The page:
This paper discusses the successful application of a pillar fracturing technique in a water injection well wherein a major operator previously experienced poor injectivity within the target zone.
The aim of the pillar fracturing technique was to achieve the highest possible fracture conductivity to enhance water injectivity for reservoir pressure maintenance. This technique creates infinite conductivity channels with proppant distributed within the fracture as aggregates or groups separated by clean fluid. These proppant groups function as pillars to hold the fracture open and help enable fluid flow in the open channels between proppant pillars. The conductivity of a partially open fracture with proppant pillars can be several orders of magnitude greater than that of a conventional fracture filled with proppant after closure. After a pillar style hydraulic treatment, the propping agent remains in the fracture grouped to form pillars because of the sticky resin that was applied to the proppant just before being blended (intermittently) into the fluid system that was pumped during the treatment. This helps the grains in the resulting pillars to adhere together and help prevent the fracture from entirely closing, forming open conduits for fluid flow. The overall success of this fracturing stimulation treatment depends on the sequenced pumping technique, allowing the propping agent to form proppant aggregates during their placement into the formation.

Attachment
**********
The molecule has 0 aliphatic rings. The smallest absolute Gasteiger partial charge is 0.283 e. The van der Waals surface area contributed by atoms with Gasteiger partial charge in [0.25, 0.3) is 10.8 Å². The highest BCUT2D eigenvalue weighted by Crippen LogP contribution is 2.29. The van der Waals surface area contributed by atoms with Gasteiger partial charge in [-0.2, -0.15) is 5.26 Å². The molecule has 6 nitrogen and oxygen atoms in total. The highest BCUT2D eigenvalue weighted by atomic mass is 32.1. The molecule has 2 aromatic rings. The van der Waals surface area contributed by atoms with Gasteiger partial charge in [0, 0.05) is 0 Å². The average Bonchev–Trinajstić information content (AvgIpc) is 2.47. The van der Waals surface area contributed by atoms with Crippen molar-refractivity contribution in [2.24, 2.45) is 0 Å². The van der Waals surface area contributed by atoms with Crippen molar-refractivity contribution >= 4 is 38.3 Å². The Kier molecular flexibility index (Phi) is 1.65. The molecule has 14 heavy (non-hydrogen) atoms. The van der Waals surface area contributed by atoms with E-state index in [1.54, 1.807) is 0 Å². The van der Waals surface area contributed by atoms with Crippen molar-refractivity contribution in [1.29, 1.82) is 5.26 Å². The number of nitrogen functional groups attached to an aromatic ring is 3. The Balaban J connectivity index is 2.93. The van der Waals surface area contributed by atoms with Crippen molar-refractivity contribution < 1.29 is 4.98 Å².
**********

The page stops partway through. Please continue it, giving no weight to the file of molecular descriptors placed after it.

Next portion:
This paper presents the enhanced pillar fracturing technique, pre-job well analysis and design, Minifrac data calibration, and actual pumping operation execution. The well intersects a reservoir with sandstone lithology that had not been fractured previously. The sandstone formation is subdivided into three intervals of 60, 40, and 60-ft thickness, with distinct shale layers separating them. Based on the log interpretations and formation geomechanical analysis, two pillar fracturing stages were determined necessary to treat the entire targeted formation and maintain balanced injectivity in all three intervals. An optimum hydraulic fracturing design was developed and executed to deliver optimal well performance. Actual operational execution involved use of specially designed surface equipment and adhesive enhancement proppant coating to install highly conductive flow paths while maintaining reservoir and proppant pack stability. This resulted in a successful treatment that sustained 16,000 barrels of water injection per day (BWIPD).
The successful application of the pillar fracturing technique in this well motivated the operator to extend the pillar fracturing technique to other injector and producer wells.